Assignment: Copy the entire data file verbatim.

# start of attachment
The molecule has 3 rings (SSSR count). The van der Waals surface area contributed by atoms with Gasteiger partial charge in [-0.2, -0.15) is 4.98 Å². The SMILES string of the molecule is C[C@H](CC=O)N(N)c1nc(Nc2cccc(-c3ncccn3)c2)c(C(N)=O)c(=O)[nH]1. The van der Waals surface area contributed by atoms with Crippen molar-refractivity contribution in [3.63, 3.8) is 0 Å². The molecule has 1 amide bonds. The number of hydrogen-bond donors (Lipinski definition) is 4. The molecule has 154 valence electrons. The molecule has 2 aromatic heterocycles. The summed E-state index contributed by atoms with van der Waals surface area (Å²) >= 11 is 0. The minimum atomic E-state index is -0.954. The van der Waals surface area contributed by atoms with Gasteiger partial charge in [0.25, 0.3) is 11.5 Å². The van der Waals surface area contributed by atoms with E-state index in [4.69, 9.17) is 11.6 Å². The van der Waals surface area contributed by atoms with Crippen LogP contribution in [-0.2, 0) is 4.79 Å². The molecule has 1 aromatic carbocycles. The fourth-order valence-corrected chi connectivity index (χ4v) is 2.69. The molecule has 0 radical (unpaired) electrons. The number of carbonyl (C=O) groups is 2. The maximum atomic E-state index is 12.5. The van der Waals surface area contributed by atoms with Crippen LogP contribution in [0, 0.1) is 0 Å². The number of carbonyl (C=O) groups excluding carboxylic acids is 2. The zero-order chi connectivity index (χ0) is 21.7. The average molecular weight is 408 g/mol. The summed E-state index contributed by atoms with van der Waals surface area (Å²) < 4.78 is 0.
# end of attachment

The molecule has 3 rings (SSSR count). The van der Waals surface area contributed by atoms with Gasteiger partial charge in [-0.2, -0.15) is 4.98 Å². The SMILES string of the molecule is C[C@H](CC=O)N(N)c1nc(Nc2cccc(-c3ncccn3)c2)c(C(N)=O)c(=O)[nH]1. The van der Waals surface area contributed by atoms with Crippen molar-refractivity contribution in [3.63, 3.8) is 0 Å². The molecule has 1 amide bonds. The number of hydrogen-bond donors (Lipinski definition) is 4. The molecule has 154 valence electrons. The molecule has 2 aromatic heterocycles. The summed E-state index contributed by atoms with van der Waals surface area (Å²) >= 11 is 0. The minimum atomic E-state index is -0.954. The van der Waals surface area contributed by atoms with Gasteiger partial charge in [0.25, 0.3) is 11.5 Å². The van der Waals surface area contributed by atoms with E-state index in [4.69, 9.17) is 11.6 Å². The van der Waals surface area contributed by atoms with Crippen LogP contribution in [-0.2, 0) is 4.79 Å². The molecule has 1 aromatic carbocycles. The fourth-order valence-corrected chi connectivity index (χ4v) is 2.69. The molecule has 0 radical (unpaired) electrons. The number of carbonyl (C=O) groups is 2. The maximum atomic E-state index is 12.5. The van der Waals surface area contributed by atoms with Crippen LogP contribution in [0, 0.1) is 0 Å². The number of carbonyl (C=O) groups excluding carboxylic acids is 2. The zero-order chi connectivity index (χ0) is 21.7. The average molecular weight is 408 g/mol. The summed E-state index contributed by atoms with van der Waals surface area (Å²) < 4.78 is 0.